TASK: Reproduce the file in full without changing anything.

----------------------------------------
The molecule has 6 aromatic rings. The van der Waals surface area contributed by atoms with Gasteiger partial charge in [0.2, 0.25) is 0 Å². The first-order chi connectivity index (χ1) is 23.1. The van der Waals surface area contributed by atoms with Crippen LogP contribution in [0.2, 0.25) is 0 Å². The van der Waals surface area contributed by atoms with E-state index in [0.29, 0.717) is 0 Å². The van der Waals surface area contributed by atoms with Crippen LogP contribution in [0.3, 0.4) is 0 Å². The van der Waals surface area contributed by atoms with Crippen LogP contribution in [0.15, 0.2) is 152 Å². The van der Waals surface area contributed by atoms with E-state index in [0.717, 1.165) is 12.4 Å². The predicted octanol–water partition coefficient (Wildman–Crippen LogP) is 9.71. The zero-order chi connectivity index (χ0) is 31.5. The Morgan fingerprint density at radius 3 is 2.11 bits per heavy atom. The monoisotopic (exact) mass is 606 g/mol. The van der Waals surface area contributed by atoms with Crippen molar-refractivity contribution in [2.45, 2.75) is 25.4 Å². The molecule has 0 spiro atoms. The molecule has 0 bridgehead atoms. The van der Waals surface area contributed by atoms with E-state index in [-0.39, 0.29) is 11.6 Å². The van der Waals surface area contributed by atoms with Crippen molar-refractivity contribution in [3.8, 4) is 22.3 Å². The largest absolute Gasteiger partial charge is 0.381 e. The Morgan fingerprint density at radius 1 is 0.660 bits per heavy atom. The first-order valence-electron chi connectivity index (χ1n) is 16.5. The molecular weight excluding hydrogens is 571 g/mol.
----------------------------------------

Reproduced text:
The molecule has 6 aromatic rings. The van der Waals surface area contributed by atoms with Gasteiger partial charge in [0.2, 0.25) is 0 Å². The first-order chi connectivity index (χ1) is 23.1. The van der Waals surface area contributed by atoms with Crippen LogP contribution in [0.2, 0.25) is 0 Å². The van der Waals surface area contributed by atoms with E-state index in [0.29, 0.717) is 0 Å². The van der Waals surface area contributed by atoms with Crippen LogP contribution in [0.3, 0.4) is 0 Å². The van der Waals surface area contributed by atoms with Crippen LogP contribution in [0.15, 0.2) is 152 Å². The van der Waals surface area contributed by atoms with E-state index in [0.717, 1.165) is 12.4 Å². The predicted octanol–water partition coefficient (Wildman–Crippen LogP) is 9.71. The zero-order chi connectivity index (χ0) is 31.5. The Morgan fingerprint density at radius 3 is 2.11 bits per heavy atom. The monoisotopic (exact) mass is 606 g/mol. The van der Waals surface area contributed by atoms with Crippen molar-refractivity contribution in [2.45, 2.75) is 25.4 Å². The molecule has 0 spiro atoms. The molecule has 0 bridgehead atoms. The van der Waals surface area contributed by atoms with E-state index in [-0.39, 0.29) is 11.6 Å². The van der Waals surface area contributed by atoms with Crippen molar-refractivity contribution in [3.8, 4) is 22.3 Å². The largest absolute Gasteiger partial charge is 0.381 e. The Morgan fingerprint density at radius 1 is 0.660 bits per heavy atom. The first-order valence-electron chi connectivity index (χ1n) is 16.5. The molecular weight excluding hydrogens is 571 g/mol.